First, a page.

Take a 10-day road trip through five of New Zealand's best wine regions on the country's South Island, including Marlborough, Nelson and Central Otago – with travel tips on wineries to visit, places to stay and restaurants not to miss.
New Zealand road trip: South Island wine trail
New Zealand’s mountainous South Island is dramatic, wonderfully underpopulated and home to the country’s most famous region, Marlborough, as well as Nelson, Waipara Valley, Central Otago and the lesser known Waitaki Valley.
The intrepid traveller can soak up its flavours on a 10-day trip around the island, see below for the full travel guide, with extracts from Rebecca Gibb MW’s new book The Wines of New Zealand.
Home to three national parks, two of New Zealand’s great walks and a wine region, Nelson is the perfect place to relax and enjoy what nature has to offer.
You are never far from water in Nelson and locals spend their weekends on the beach, sailing, kayaking, diving or fishing. Artists and artisans thrive here and gallery goers will be spoilt for choice.
Hops are as prolific as vines in Nelson meaning craft brewing sits alongside winemaking, while local produce including berries, kiwi fruit, nuts and cheese make the Wednesday farmers market a gourmet extravaganza.
In the village of Upper Moutere, you will find wineries including Neudorf Vineyards making superlative Chardonnay.
Plus this is home to New Zealand’s oldest pub, the Moutere Inn established 1850, a sheep’s cheese maker, olive grove, cider farm and a handful of galleries.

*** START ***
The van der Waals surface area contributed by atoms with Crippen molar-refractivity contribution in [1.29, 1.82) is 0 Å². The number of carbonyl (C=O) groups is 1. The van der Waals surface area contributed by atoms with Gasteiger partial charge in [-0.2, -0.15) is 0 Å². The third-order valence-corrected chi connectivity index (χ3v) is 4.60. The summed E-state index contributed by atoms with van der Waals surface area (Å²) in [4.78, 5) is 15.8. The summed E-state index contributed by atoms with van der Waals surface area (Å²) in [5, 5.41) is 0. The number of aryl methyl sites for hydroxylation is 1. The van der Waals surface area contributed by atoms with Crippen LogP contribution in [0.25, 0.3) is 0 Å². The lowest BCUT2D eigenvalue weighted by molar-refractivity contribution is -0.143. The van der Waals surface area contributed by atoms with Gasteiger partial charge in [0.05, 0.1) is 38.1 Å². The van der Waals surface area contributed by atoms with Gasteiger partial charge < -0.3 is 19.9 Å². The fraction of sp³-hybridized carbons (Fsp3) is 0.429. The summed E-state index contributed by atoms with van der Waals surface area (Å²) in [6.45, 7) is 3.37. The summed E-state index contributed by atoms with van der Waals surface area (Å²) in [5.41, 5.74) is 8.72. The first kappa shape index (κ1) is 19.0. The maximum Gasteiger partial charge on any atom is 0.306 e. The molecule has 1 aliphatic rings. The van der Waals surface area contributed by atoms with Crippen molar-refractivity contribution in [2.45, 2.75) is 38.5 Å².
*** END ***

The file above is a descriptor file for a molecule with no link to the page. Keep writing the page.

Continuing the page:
On the Waimea Plains, organic producer Greenhough Vineyards shows that Neudorf isn’t the only Nelson producer capable of Chardonnay greatness while Nelson’s oldest winery Seifried gets a big tick for its child-friendly cellar door.
Spend the rest of your day on nearby Rabbit Island. The sandy beach and shallow water make this perfect for little ones; there is also a network of mountain bike trails.
Beyond the wineries of the Waimea Plains and Moutere Hills lies the Abel Tasman National Park. Kayak and walk the coastal track, mixing hiking with sunbathing on the golden beaches and swimming in the warm waters.
Drive eastward from Nelson across the Richmond Range to Blenheim, the capital of Marlborough.
Get your bearings by taking a hike — or bike — in the Wither Hills, giving you views out to Cloudy Bay and across the Wairau Valley.
Soak up the history of wine in Marlborough at the Marlborough Museum before paying a visit to Auntsfield Estate, where Scottish immigrant David Herd planted the first vines in Marlborough back in 1873.
It would be another century before locals took wine seriously but his original winery still stands and can be visited before tasting at the somewhat more modern cellar door.
A steam locomotive runs from Picton to Blenheim, and Blenheim railway station’s 1913 heritage building is now home to The Wine Station, a tasting centre and shop offering up to 80 different Marlborough wines by the glass via enomatic wine machines.
There are more than 30 cellar doors in Marlborough with favourites including Cloudy Bay, Fromm, Nautilus and Framingham.
Brancott Estate’s cellar door and restaurant is an impressive glass construction perched above the first block of Sauvignon Blanc vines planted in the region. It affords expansive views over the Brancott Valley and beyond.
In addition to the cellar door and restaurant, the winery has an ongoing partnership with Marlborough Heritage Falcon Trust and visitors can watch daily displays of native birds of prey in full flight.
Want to stay on a vineyard? The country casual Hans Herzog cottage is highly recommended.